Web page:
As this year's front-loaded primary calendar took shape, capped off with the February 5 Super-Mega-Duper Tuesday, many voters once again resigned themselves to watching from the sidelines as a few early states got the privilege of choosing the party's nominee. Yet despite a schedule tailor-made to benefit the establishment candidate and confer an early victory, we are, somewhat miraculously, in the midst of the most contested primary race in twenty-four years. We are all Iowans now.
This state of affairs is thanks almost entirely to the campaign of Barack Obama, who, because of his background and his relatively brief time in the national spotlight, is a truly improbable contender for the presidency. This magazine has been critical of the senator from Illinois for his closeness to Wall Street; his unwillingness to lay out an ambitious progressive agenda on healthcare, housing and other domestic policy issues; and for postpartisan rhetoric that seems to ignore the manifest failure of conservatism over these past seven years. But as Christopher Hayes argued in our cover story last week, Obama has also exhibited a more humane and wise approach to foreign policy, opposing the Iraq War while Clinton voted for it, and has been a reliable progressive ally over the course of his career. While his rhetoric about "unity" can be troubling, it also embodies a savvy strategy to redefine the center of American politics and build a coalition by reaching out to independent and Republican voters disgruntled and disgusted with what the Bush era has wrought. Most important, we feel his candidacy, in its demonstrated investment in organizing and grassroots activism as well as his personal appeal, represents the best chance to forge a new progressive majority. For these reasons we support Obama for President.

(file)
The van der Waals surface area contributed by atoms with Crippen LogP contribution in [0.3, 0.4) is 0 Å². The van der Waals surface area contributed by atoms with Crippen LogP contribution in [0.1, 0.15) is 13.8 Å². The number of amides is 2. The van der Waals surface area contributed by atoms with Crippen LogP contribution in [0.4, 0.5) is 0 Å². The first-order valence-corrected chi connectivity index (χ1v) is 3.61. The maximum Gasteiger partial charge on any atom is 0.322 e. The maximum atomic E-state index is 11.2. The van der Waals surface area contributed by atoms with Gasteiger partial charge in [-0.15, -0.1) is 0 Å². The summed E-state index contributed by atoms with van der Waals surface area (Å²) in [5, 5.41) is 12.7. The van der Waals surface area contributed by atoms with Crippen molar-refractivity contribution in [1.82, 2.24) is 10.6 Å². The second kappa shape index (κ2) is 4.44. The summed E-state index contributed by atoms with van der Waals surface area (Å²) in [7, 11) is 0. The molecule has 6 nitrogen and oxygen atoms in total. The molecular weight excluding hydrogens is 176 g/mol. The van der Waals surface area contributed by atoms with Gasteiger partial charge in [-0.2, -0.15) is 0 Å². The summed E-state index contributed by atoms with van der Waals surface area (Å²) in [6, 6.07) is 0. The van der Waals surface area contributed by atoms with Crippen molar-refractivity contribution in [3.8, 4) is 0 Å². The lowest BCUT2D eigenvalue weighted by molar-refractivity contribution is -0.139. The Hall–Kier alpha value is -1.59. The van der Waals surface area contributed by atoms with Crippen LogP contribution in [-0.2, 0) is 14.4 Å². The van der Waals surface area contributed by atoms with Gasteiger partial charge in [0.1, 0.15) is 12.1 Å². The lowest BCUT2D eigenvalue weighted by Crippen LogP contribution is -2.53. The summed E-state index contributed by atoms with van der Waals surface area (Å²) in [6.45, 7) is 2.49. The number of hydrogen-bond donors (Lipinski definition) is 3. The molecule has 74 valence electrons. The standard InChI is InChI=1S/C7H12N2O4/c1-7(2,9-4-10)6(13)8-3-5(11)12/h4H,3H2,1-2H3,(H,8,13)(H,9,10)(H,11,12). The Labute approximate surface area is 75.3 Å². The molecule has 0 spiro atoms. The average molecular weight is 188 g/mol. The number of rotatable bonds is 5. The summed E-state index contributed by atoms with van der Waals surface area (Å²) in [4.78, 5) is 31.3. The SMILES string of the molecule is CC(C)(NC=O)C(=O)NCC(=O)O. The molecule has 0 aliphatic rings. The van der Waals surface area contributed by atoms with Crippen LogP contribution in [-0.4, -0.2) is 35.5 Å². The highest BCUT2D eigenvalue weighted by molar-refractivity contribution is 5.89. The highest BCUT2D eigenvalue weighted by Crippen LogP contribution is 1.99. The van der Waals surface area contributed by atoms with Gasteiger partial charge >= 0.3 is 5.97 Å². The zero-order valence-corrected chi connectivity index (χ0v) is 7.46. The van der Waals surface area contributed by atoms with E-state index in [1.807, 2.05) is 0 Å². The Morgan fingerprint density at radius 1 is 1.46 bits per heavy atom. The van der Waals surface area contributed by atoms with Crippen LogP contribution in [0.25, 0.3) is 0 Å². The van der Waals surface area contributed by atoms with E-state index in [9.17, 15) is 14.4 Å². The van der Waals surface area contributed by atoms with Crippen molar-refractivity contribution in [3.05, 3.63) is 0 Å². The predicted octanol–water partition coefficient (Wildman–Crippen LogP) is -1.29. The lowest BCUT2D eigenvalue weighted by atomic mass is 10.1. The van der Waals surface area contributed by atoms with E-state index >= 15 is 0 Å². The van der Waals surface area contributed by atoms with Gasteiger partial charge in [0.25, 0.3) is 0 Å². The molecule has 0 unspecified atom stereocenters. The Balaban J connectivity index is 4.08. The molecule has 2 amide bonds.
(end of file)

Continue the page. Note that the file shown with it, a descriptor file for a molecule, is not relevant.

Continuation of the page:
Obama's brand of grassroots politics should serve him well in the coming weeks. He has already galvanized a new class of supporters, delivered on the promise of turning out new voters and raised an astonishing amount of money from hundreds of thousands of small donors. In the February contests in caucus states, he can leverage his superior organizing, and in liberal primary states like Maryland and Wisconsin, he can leverage his progressive support in the wake of John Edwards's exit. But the Obama coalition is relatively weak among Latino voters, as well as among the core Democratic constituencies of the elderly and the working class, who are most focused on bread-and-butter basics: making the economy work for the nonrich. As a moral and political imperative, he would do well to seize the mantle of equitable redistribution and broad economic security for those who live their lives on the precipice of bankruptcy and disaster.
While some will fret about the effect on the eventual nominee of a prolonged battle, the upwelling of small-d democratic enthusiasm in this primary--all those impassioned e-mails, phone calls, canvassing sessions and Facebook postings--has reaped real results: record turnout in the first four contests and on Super Tuesday. While the GOP appears to be on the verge of nominating old war(mongering) horse John McCain, Democrats will likely remain divided, and that's quite all right. Primaries are more than just the means of choosing a nominee; they are an opportunity to weave together networks capable of pushing the country, inch by inch, in a new direction. There's nothing quite like the novel experience of casting a meaningful vote to stoke the aspirations and energies of citizens of conscience. As we move toward November, we'll need all the energy we can get.